Apples and bananas are commonplace fruit flavors on menus, yet operators still have room to explore applications that go beyond standard juice, smoothie, fruit plate or dessert presentations. As appeal of fruit flavors continues to grow—jumping from 40% in 2013 to 46% today, according to Technomic’s Flavor Consumer Trend Report—less familiar, if not entirely foreign, fruit preparations are appearing on menus. Some of these techniques are intended to make common fruits more kid-friendly (like fruity ketchup or fruit gummies in dessert), while others present a new dimension to a simplistic flavor (such as grilled apples or pickled blueberries) using equipment in-house. Here are five ways operators are taking fruits like apples, bananas, watermelon and berries up a notch.
Despite its simplicity, grilling fruits is a technique rarely found in chains. Grilling brings out fruits’ natural sugars and intensifies the flavor. Firm fruits such as watermelon, pineapple and peach take on heat well, but operators are increasingly looking to the common apple for grilled applications in salads, atop burgers and in omelets. IHOP capitalized on the trend over the fall with its Apple Ring Pancake featuring a grilled apple slice. The smokiness brought on by the grill added flavor notes to the dish beyond the mildly sweet apple.
2. In ketchup
Although the foundation of ketchup as we knowit today is tomatoes, original formulations featured everything from nuts and mushrooms to pickled fish and fruits. The trend of fruit ketchups recalls those alternate compositions. Popping up on menus now is banana ketchup, a Filipino fruit condiment made with standard ketchup ingredients (vinegar, sugar and spices), while swapping out tomato for mashed banana. With Filipino cuisine a major trend predicted for 2017, banana ketchup—which is featured on everything from burgers at Graffiti: A Social Kitchen in Cleveland to a condiment for fries at Sputnik in Denver to a ribs glaze at Jeepney in New York City—could be the next big condiment.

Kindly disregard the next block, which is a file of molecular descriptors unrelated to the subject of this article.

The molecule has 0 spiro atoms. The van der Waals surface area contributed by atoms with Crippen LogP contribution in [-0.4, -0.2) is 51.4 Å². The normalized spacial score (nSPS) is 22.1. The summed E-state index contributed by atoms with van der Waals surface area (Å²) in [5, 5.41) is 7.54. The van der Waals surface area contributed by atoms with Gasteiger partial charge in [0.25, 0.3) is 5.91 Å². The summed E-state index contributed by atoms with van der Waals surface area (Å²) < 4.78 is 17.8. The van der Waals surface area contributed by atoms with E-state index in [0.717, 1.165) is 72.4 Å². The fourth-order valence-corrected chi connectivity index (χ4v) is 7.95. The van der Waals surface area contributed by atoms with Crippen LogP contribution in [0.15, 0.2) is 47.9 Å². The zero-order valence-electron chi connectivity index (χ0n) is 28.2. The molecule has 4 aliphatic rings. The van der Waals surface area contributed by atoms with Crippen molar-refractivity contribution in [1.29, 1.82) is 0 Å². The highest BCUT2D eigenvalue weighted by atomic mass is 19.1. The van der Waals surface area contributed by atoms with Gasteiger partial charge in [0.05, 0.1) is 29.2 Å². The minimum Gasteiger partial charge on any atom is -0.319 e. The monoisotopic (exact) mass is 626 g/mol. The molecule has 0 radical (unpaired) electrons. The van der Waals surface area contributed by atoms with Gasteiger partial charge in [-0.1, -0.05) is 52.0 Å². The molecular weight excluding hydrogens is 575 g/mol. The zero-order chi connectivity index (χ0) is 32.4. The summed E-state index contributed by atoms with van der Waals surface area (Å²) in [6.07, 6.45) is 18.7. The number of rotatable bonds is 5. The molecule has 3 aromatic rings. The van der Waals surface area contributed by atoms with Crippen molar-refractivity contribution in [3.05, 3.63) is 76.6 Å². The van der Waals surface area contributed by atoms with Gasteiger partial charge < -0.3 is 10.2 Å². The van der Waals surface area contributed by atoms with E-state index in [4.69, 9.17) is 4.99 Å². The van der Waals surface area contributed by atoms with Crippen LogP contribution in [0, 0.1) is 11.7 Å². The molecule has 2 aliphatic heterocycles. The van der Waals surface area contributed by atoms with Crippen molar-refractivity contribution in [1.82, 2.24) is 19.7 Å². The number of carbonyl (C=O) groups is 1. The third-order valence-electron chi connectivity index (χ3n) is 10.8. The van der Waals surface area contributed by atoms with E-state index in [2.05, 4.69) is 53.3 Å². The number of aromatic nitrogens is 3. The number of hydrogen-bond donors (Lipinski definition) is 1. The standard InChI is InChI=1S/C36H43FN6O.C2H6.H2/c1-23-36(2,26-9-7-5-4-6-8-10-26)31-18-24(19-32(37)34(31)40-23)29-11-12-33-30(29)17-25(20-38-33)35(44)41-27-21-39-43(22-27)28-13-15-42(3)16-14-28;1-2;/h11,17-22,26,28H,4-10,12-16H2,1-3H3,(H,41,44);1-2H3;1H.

Fermented fare is still on trend (with mentions up 23.8% over three years per Technomic’s MenuMonitor), but we’re now seeing applications move beyond pickled vegetables to include fruits. Pickling any products in-house is not only inexpensive for operators but also provides an opportunity to market fare as premium and housemade and to use pickling jars as decor (as seen at Baroo in Los Angeles).
Berries in particular are getting the pickling treatment. Black Market in Indianapolis, for example, serves roasted marrow bones with a pickled blueberry-parsley salad.
The sour flavor that comes with pickling adds a new flavor dynamic to sweet fruits.
Although fruit peel is generally discarded, the no-waste trend has operators getting creative with the rind of fruits like citrus, watermelon and pineapple. Not only does fruit peel offer numerous health benefits, but it can also be spotlighted in many ways. Lemon peel, for example, can be zested or candied to enhance cocktails. Trending up in beverages is the use of pineapple peel to make tepache, a fermented beverage from Mexico popping up in restaurants like Rouge Tomate in New York City.
Fruit gummies are another way to present fruit flavors in a textural format with potential appeal to kids and adults alike. Like pickled fruits, fruit gummies can also be made in-house with gelatin and promoted as chef-crafted and premium. They also provide an eyeball-snagging presentation with familiar flavors. Standard & Pour in Las Vegas, for example, serves a Fruit Loop Panna Cotta with orange sorbet, hazelnut and raspberry gummies.